• If you're buying and selling through a broker, you'll also need to fill out a trade ticket or order to initiate the sale.
  • Once the sale is made, the cash will usually transfer to your account two days after, although the processing time varies by broker.

Stock Trading Terms You Need to Know

Virtually every financial venture has its own “language,” and that includes investing in stocks. Basic terms you'll need to be familiar with include the following:

  • Ask — This is the minimum price that the seller is willing to accept for the stock.
  • Bid — The max price that buyers are willing to pay for a specific stock.
  • Spread — The difference between the lowest ask price and the highest bid price.
  • Market order — A request to buy or sell stock at the best available price as soon as possible.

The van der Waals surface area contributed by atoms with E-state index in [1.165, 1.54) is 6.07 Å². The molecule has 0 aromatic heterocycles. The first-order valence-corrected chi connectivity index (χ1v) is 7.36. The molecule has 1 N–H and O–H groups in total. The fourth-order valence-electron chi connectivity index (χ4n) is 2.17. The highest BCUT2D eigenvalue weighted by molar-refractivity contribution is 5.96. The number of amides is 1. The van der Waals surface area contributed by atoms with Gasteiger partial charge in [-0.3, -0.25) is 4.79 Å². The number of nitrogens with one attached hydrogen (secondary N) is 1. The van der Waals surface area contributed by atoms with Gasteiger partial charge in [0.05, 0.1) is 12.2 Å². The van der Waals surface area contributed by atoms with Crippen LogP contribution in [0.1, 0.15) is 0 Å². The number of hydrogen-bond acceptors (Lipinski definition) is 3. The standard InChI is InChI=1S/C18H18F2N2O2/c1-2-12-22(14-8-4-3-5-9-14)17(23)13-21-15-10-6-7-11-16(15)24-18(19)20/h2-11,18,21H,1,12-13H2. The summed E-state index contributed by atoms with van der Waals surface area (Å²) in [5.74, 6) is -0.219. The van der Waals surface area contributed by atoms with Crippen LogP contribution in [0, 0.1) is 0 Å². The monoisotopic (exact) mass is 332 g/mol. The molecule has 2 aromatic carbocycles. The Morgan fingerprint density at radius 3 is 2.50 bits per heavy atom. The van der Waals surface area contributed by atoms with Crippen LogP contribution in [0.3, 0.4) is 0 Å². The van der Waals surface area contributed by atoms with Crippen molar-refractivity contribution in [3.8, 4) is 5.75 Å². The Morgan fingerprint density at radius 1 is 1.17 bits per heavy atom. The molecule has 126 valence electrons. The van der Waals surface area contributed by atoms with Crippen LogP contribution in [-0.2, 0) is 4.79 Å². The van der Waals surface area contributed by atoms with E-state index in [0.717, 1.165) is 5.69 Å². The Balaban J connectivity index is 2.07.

• Stop order — The price that the stock must reach for a market order to be executed.
  • Stop limit order — This is when the price has been met and is filled until price limits can be met.
  • Round lots —  This refers to buying blocks of stock, usually 100 shares (or more) at one time.
  • Odd lots — This refers to buying less than 100 shares. For example, you might buy 30 shares.
  • Fractional shares — Many stocks today trade at several hundred dollars per share. If you're investing a flat amount, say $2,000, and the price of the stock is $150, you'll need to buy 13 1/3 shares to complete the order. The 1/3 is a fractional share.
  • Market order — This is an order you place with your broker to purchase stock immediately at the best price available.
  • Limit order — This is an order where you set a specific price you're willing to pay for a stock. The broker will wait to purchase the stock until that price, or a lower one is reached. Limit orders can also be placed on the sale of the stock. For example, if a stock you own is currently at $25 and you want to sell at $30, you can place a limit order to sell when the price reaches $30.